Censure the censors for too much vaseline
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Censure the censors for too much vaseline

Patrons at a restaurant watch a Thai soap on television. Censor boards hired by broadcast stations put 'morality stamps' on TV programming as they see fit. CORY WRIGHT
Patrons at a restaurant watch a Thai soap on television. Censor boards hired by broadcast stations put 'morality stamps' on TV programming as they see fit. CORY WRIGHT

Back when I was at school, we had classes called "Morality". They taught us how to behave and how to be a good person.

Basically, just follow the five Buddhist precepts, written rules and laws, and do what older people tell us, and we'd be fine. No debate. No need to analyse. No need to think.

But even after we have grown up, we are still being taught the rules of morality in various ways. We are told not to drink and drive; not to lie on social media; not to sell or receive sex services.

Censorship plays a big part in morality teaching. Media professionals learn to self-censor when we have to deal with certain sensitive social issues. The boundaries for expression, as you know, are more restrictive in Thailand than in many other countries.

Where rules exist, some of them make sense, some don't, and some are plainly illogical and silly.

Officials' warning that people posting photos with alcoholic drinks on social media could be given heavy fines falls into the latter category. Unwary citizens are being treated as though they are celebrities plugging alcoholic beverages for a fee.

The incessant pounding of morality lessons over the years has unfortunately succeeded to a certain extent to affect how people think and behave and to limit their creativity and imagination.

In recent years, though, it seems thought-control exercises have been elevated to another level, often with the consent and assistance of media companies themselves.

This is especially true with entertainment media where profits count more than professional integrity.

Once in a while, we see bold moves by programme producers to present something that stirs people to think and debate.

Series such as Hormones broke new ground by exposing the more seedy side of teenagers. Its producers had not escaped the censors' attempt to tone it down but managed to keep much of its content intact only through the strength of its popularity. But otherwise censor boards hired by broadcast stations are left to happily put their morality stamps on programming as they see fit.

In the past, a centralised, official censor board was responsible for overseeing all broadcast media content. But over a decade ago, this board was disbanded and each television station has been tasked with censoring its own content.

You would have thought that the privatised censor boards would go lightly on mind-control techniques. But no. If anything, the situation has become worse.

Thai TV dramas (the immensely popular soap operas) have been a focus of public debate over the years, but movies tend to draw less attention.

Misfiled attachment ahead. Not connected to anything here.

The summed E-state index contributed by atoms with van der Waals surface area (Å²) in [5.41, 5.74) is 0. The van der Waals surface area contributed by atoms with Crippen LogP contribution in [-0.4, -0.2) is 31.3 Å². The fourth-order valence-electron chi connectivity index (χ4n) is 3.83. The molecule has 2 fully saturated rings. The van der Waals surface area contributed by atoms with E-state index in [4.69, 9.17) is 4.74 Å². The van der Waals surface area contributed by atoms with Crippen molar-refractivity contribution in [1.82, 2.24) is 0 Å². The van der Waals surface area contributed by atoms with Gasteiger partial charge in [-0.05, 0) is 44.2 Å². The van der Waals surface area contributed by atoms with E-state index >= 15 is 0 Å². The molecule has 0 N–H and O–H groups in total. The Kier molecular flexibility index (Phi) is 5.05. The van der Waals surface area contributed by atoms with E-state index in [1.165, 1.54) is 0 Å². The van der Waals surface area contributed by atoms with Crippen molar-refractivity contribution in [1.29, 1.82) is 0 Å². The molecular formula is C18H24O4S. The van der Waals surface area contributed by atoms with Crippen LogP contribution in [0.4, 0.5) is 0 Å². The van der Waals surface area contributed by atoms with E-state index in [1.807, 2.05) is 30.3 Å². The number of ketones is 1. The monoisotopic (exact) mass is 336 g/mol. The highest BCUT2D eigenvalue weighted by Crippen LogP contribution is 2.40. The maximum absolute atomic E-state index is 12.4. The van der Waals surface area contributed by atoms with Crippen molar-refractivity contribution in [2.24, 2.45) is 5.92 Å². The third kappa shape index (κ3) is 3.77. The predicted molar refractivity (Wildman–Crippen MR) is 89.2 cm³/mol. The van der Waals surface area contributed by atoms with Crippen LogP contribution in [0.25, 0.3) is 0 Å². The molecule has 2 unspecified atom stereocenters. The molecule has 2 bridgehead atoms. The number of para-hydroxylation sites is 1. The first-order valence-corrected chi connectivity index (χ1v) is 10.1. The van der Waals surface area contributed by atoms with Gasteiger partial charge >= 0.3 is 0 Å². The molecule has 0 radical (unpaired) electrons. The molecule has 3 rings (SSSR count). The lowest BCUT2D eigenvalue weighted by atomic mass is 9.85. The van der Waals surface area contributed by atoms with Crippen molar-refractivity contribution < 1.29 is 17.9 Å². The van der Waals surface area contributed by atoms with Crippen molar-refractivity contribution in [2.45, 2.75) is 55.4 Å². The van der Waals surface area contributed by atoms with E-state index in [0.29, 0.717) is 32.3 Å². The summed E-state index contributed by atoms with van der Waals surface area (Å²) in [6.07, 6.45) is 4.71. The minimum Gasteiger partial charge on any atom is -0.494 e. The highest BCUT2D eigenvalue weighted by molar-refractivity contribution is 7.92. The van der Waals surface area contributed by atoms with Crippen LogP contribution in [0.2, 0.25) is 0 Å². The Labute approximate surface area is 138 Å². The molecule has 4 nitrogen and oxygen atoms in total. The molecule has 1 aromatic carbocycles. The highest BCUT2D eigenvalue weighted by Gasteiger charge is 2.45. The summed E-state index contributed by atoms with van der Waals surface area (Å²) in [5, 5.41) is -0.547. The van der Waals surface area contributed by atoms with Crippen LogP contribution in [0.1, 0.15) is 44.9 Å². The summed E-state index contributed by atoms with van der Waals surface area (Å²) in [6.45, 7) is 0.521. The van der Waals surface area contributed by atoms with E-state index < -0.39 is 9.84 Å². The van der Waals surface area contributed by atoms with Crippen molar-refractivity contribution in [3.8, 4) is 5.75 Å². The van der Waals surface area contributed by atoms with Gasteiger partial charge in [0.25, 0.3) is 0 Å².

Watching movies on free TV is an exercise in self-control. To begin with, the screen is normally plastered with two or three graphic elements, such as station logos, limiting the viewing area. Then, viewers' patience is tried by scenes that censors blur out.

Movies dealing with violent or sexual content are the obvious target. Watching these movies, you have to try to put yourself into a meditative mode so as not to get too excited, not by the action scenes but by all the scenes blurred out in spots by the censors.

We call these blurring actions "vaseline". A gun or a knife pointing at any part of the body, vaseline. A bottle of beer or whisky, vaseline. A glass of beer or wine in hand, vaseline. A cigarette wherever it is, lit or not, vaseline. Ditto any drugs.

A bare buttock, male or female, vaseline. A clothed outline of male genitals, vaseline. Blood splashes, vaseline. Severe wounds, vaseline. A needle on a syringe being inserted into a vein, vaseline.

A female naked body, forget it. Even a female actor singing on stage in the movie Chicago I saw recently -- fully clothed -- was vaselined around her ample bosom.

Can it get more ridiculous than this? Yes, it can.

To tell you why they did it, the censors also put in text over a lot of blurred scenes, such as:

Gambling is illegal.

Hurting others is illegal.

Addictive drugs are illegal.

Inflicting violence on and being abusive or coercive against others are criminal offences.

Drinking alcohol is hazardous to health and adversely affects consciousness.

Consuming drugs is hazardous to your body.

There are more, but you get the picture. Pretty soon, the censors will tell us how to brush our teeth and tie our shoes.

There is a rating system in place to categorise TV broadcasts according to viewers' age groups. So why do we need more censoring?

Censors often argue that scenes have to be censored to prevent copy-cat behaviour by children and to promote "good morals among people".

Implicit in these rationales is the authorities' distrust of citizens to behave appropriately as adults. In other words, citizens are kids who require constant supervision and reprimands for stepping out of line. They are not mature enough to think for themselves.

In the same vein, they are not mature enough to behave responsibly in a democracy, and therefore their democratic rights must be curtailed until an appropriate time.

Wasant Techawongtham is a former news editor, Bangkok Post.

Wasant Techawongtham

Freelance Reporter

Freelance Reporter and Managing Editor of Milky Way Press.

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